Directors – Tom Ellery & Bradley Raymond, Screenplay – Allan Estrin, Flip Kobler & Cindy Marcus, Music – Lennie Niehaus, Songs/Lyrics – Marty Danzer & Larry Grossman, Supervising Animation Director – Kazuyoshi Takeuchi, Production Design – Dennis Greco. Production Company – Disney.
Irene Bedard (Pocahontas), Billy Zane (John Rolfe), David Ogden Stiers (Ratcliffe), Donal Gibson (John Smith), Jim Cummings (King James), Jean Stapleton (Mrs Jenkins), Russell Means (Chief Powhatan), Linda Hunt (Grandmother Willow), Judy Kuhn (Pocahontas: Singing Voice)
While being pursued by former governor Ratcliffe, John Smith falls and is presumed dead. Ratcliffe urges King James to use force in dealing with the American natives. In trying to decide what to do, King James sends John Rolfe to America with orders to return with the Indian chief. In Virginia, Rolfe encounters Pocahontas who decides to return with Rolfe as the appointed ambassador. Her pet animals join her as stowaways. Once in England, Ratcliffe urges the King to regard Pocahontas as a savage and declare war on America. Ratcliffe persuades King James to bet everything on whether Pocahontas will be able to demonstrate class or embarrass herself at the hunt ball. It is up to Rolfe to show Pocahontas how to become a society lady.
Pocahontas II: Journey to a New World is one of an exceedingly cynically motivated attempts upon Disney’s part in the 1990s and 2000s to spin off sequels to their modern and classic animated films. This sequel to Pocahontas (1995) is perhaps even more laughably blatant in its attempts to milk everything possible from an original in that it is not only a sequel to an animated film but also a sequel to a film that was based on an historic incident.
Whereas the original was based on an historic incident (albeit loosely), the sequel has to ignore history and fairly much create a complete work of fiction. There is some historical basis to Pocahontas II – there was a John Rolfe and Pocahontas did travel to England where she became the toast of society. However, the historical truth varies so widely from what is depicted here that Pocahontas II can only be regarded as a work of fiction. In actuality, the British made Pocahontas a prisoner in 1612 and held her for over a year. She was only granted release when she agreed to marry English tobacco merchant John Rolfe. Rolfe made her adopt an English name Rebecca and took her to England where she toured British society as his wife.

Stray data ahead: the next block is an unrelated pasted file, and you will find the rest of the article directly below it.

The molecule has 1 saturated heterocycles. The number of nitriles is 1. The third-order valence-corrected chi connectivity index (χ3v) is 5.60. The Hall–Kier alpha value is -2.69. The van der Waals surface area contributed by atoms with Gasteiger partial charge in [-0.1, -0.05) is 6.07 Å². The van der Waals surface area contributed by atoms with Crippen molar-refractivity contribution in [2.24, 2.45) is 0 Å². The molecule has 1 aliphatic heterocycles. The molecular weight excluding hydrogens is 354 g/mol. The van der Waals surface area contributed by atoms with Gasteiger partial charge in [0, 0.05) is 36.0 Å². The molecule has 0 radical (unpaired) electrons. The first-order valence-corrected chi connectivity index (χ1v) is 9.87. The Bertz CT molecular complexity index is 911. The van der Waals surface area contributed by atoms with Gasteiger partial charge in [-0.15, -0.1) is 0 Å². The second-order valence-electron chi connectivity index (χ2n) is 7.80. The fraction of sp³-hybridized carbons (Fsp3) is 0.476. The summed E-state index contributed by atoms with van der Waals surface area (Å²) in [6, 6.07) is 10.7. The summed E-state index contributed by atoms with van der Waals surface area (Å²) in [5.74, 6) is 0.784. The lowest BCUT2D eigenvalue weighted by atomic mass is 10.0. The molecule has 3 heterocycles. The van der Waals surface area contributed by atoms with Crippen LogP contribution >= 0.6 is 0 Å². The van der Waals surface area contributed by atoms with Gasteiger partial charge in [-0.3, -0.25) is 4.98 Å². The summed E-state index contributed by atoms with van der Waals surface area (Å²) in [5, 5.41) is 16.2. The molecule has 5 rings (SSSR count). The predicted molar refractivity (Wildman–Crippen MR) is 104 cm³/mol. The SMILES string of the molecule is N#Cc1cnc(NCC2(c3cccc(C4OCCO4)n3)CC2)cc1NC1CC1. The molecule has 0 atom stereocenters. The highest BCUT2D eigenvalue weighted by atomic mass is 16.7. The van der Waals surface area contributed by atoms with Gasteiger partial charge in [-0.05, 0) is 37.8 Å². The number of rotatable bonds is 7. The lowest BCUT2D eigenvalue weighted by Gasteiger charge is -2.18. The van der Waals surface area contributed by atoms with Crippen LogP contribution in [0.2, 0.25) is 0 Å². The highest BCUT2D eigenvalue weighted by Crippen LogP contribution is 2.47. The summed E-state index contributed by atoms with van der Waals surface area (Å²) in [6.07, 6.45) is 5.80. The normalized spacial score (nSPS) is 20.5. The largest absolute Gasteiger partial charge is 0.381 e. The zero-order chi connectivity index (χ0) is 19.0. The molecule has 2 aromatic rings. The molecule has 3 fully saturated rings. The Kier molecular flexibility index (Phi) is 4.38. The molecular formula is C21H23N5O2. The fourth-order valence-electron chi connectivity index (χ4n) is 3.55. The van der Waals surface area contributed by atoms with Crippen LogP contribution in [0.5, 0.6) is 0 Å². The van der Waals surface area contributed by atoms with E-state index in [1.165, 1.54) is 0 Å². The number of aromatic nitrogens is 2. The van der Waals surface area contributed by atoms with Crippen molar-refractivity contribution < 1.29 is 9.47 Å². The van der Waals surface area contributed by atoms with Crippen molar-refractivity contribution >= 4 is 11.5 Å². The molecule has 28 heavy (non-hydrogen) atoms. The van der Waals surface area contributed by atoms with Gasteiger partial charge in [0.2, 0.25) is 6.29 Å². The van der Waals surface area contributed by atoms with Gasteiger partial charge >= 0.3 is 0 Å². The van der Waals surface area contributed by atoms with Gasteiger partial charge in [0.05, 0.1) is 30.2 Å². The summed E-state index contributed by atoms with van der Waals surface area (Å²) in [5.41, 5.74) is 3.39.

The surprise in such a worthless genre as the Disney made-for-video animated sequel is that Pocahontas II: Journey to a New World is quite good. Unlike these other direct-to-video sequels, care and attention has been placed into the animation. The confrontations between Indians and settlers are well staged and there is visual grandness in the contrasts between Pocahontas and the snowy landscapes. Where Pocahontas II works best is the story.
In fact, one is even prepared to take the heretical step of saying that Pocahontas II: Journey to a New World is a better film than the original Pocahontas. For one, it dumps the wishy-washy New Age, Green-conscious attitude that dragged the first film down. The first story was a mere meeting between two cultures and was dramatically slim. Pocahontas II has a more interesting and substantial story of an outsider trying to make their way in an alien culture, a premise it succeeds in bouncing off with much more humour, dramatic flourish and originality than the first film did. Pocahontas is once again drawn with an assertive moral certainty and the usual line-up of cute, cuddly animal sidekicks are well employed.